Birth Injuries Caused by Lack of Oxygen
The birthing process can be difficult for babies, who are subject to the incredible forces of contractions during labor. Medical education and experience has taught obstetricians and nurses that there are significant risks if protocols are not followed. When doctors or nurses ignore their duties, babies can have life-threatening injuries or lifelong injuries.
One significant risk is oxygen deprivation during labor and delivery. Also known as asphyxia, the medical terms are hypoxia (when too little oxygen reaches the brain) and anoxia (when no oxygen reaches the brain).
Causes of oxygen deprivation
Oxygen deprivation can be caused by many things at the time of labor and delivery.
- Placental problems
- Contractions that are too close together
- Prolapsed umbilical cord
- Preeclampsia and eclampsia
- Fetal Distress
- Too much medication (Pitocin, Cytotec, Cervidil) causing excessive uterine stimulation
- Shoulder dystocia (where the baby is trapped and contractions can squeeze the neck)
For each cause there are required procedures that doctors and nurses must use to recognize the problem and solve it. Failure to do so can result in prolonged oxygen deprivation and permanent injury. Importantly, doctors must be trained to accurately interpret electronic fetal monitor strips (also known as fetal heart tracings) to gauge whether the baby is having any problems during labor and delivery.
Injuries caused by lack of oxygen
Whether an injury is caused by lack of oxygen to the brain (called hypoxic ischemic encephalopathy, or HIE) depends on how long the brain was deprived of oxygen. In most cases, even a baby’s developing brain can quickly recover from a hypoxic or anoxic event without any signs of damage. However, a severe insult during labor and delivery can cause brain cells to die, resulting in damage to crucial parts of the brain. Damage to the Broca’s area or Wernicke’s area of the left side of the brain can result in problems with speech and language. Damage to the right side of the brain can affect emotion. Injury to either side of the brain may cause paralysis in the opposite side of the body. Other medical problems caused by lack of oxygen include mental retardation, cerebral palsy, vision impairment, hearing loss and developmental delays.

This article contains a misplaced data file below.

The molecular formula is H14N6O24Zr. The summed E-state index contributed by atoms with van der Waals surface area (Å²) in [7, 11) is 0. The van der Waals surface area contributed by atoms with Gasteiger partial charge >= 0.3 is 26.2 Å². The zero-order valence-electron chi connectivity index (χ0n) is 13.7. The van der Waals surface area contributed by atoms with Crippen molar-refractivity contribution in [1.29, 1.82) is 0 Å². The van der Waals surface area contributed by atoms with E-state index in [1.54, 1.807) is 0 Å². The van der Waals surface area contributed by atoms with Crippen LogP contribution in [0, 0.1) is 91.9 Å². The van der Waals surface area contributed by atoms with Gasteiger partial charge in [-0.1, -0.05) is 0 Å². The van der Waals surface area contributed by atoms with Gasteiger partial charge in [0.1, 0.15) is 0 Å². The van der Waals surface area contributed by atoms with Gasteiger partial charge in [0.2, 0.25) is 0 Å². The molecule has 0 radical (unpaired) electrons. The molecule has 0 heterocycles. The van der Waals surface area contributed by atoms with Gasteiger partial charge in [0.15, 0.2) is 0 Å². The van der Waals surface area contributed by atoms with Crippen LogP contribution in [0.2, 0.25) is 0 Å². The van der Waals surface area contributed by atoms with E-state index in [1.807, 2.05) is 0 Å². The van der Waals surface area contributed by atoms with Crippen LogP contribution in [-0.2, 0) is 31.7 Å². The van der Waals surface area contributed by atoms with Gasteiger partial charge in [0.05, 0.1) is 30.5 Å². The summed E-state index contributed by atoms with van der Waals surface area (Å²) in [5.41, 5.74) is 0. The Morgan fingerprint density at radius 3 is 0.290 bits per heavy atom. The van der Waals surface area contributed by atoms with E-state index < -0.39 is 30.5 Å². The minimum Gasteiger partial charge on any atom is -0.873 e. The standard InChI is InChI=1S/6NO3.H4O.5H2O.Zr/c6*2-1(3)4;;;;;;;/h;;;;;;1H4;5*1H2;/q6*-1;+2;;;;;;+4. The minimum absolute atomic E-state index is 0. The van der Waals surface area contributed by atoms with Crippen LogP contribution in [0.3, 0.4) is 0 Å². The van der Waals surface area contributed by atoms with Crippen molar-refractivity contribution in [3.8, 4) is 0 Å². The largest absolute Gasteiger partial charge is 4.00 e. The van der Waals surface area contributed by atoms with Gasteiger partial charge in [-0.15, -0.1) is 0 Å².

- Between two and four of every 1,000 births involve hypoxic ischemic encephalopathy (brain damage due to lack of blood and oxygen to the brain).
- Intrapartum asphyxia (lack of oxygen during labor) causes cerebral palsy 12 to 23% of the time (Joseph J. Volpe, M.D., Harvard professor and chief of neurology at Boston’s Children’s Hospital).
- Premature babies (12% of U.S. births in 2001) are at higher risk for injury as a result of hypoxic/anoxic injury.
- 25% of babies who experience hypoxic/anoxic injuries at the time of labor will have permanent neurological problems.
Diagnosing oxygen deprivation injuries
Tests are available to determine whether and to what extent a child suffered a hypoxic or anoxic injury at the time of birth. The medical team may order MRIs, both close in time to birth and in the months after, to see whether there was injury to specific parts of the brain; blood gas testing is done immediately after birth; and seizures shortly after birth are often a sign of an oxygen-deprivation injury. Other useful tests may include electrocardiograms (EKG), and electroencephalograms (EEG).
Was my child’s birth injury caused by medical malpractice?
If your child has a birth injury, including cerebral palsy, mental retardation, or developmental delays and you would like to know if that injury could have been prevented by your doctor, contact our medical malpractice attorneys at (855) 712-7818 or online for a free consultation. We have investigated hundreds of birth injury cases across the country, and have a proven track record of settlements and verdicts. Your child may be entitled to money that can pay for your child’s medical care and therapies.
For more information
- Types of Birth Injuries
- Ischemic events (lack of blood flow to the brain)
- Life Care Plans: How much it costs to care for a child with brain injuries
Photo credit http://en.wikipedia.org/wiki/File:BrocasAreaSmall.png